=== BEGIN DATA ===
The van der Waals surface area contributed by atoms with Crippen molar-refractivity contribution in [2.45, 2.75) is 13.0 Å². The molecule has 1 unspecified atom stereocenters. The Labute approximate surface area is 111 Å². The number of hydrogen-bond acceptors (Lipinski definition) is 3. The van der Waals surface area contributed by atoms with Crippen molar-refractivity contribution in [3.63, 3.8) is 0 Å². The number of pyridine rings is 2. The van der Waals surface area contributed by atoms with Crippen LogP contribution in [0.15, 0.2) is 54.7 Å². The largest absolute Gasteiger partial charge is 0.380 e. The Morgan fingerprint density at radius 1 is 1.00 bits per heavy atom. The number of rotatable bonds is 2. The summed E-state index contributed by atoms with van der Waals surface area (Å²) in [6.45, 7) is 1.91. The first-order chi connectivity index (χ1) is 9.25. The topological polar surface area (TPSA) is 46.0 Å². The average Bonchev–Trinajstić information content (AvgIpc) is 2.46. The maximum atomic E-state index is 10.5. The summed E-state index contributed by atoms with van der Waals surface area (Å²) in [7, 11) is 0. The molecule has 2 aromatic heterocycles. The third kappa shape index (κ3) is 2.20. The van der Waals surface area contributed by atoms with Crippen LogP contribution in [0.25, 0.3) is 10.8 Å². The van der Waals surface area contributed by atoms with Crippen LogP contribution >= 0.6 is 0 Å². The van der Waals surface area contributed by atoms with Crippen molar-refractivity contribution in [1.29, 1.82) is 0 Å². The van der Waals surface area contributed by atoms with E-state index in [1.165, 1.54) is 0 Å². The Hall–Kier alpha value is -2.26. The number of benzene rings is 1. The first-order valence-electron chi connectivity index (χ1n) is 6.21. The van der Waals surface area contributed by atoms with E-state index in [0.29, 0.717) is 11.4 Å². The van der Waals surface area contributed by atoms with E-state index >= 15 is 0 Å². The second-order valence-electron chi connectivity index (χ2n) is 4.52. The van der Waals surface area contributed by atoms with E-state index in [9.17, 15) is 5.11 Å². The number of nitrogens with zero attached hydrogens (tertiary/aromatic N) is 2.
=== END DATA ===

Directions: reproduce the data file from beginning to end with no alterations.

The van der Waals surface area contributed by atoms with Crippen molar-refractivity contribution in [2.45, 2.75) is 13.0 Å². The molecule has 1 unspecified atom stereocenters. The Labute approximate surface area is 111 Å². The number of hydrogen-bond acceptors (Lipinski definition) is 3. The van der Waals surface area contributed by atoms with Crippen molar-refractivity contribution in [3.63, 3.8) is 0 Å². The number of pyridine rings is 2. The van der Waals surface area contributed by atoms with Crippen LogP contribution in [0.15, 0.2) is 54.7 Å². The largest absolute Gasteiger partial charge is 0.380 e. The Morgan fingerprint density at radius 1 is 1.00 bits per heavy atom. The number of rotatable bonds is 2. The summed E-state index contributed by atoms with van der Waals surface area (Å²) in [6.45, 7) is 1.91. The first-order chi connectivity index (χ1) is 9.25. The topological polar surface area (TPSA) is 46.0 Å². The average Bonchev–Trinajstić information content (AvgIpc) is 2.46. The maximum atomic E-state index is 10.5. The summed E-state index contributed by atoms with van der Waals surface area (Å²) in [7, 11) is 0. The molecule has 2 aromatic heterocycles. The third kappa shape index (κ3) is 2.20. The van der Waals surface area contributed by atoms with Crippen LogP contribution in [0.25, 0.3) is 10.8 Å². The van der Waals surface area contributed by atoms with Crippen LogP contribution >= 0.6 is 0 Å². The van der Waals surface area contributed by atoms with Crippen molar-refractivity contribution in [1.29, 1.82) is 0 Å². The van der Waals surface area contributed by atoms with E-state index in [1.165, 1.54) is 0 Å². The Hall–Kier alpha value is -2.26. The number of benzene rings is 1. The first-order valence-electron chi connectivity index (χ1n) is 6.21. The van der Waals surface area contributed by atoms with E-state index in [0.29, 0.717) is 11.4 Å². The van der Waals surface area contributed by atoms with E-state index >= 15 is 0 Å². The second-order valence-electron chi connectivity index (χ2n) is 4.52. The van der Waals surface area contributed by atoms with E-state index in [9.17, 15) is 5.11 Å². The number of nitrogens with zero attached hydrogens (tertiary/aromatic N) is 2.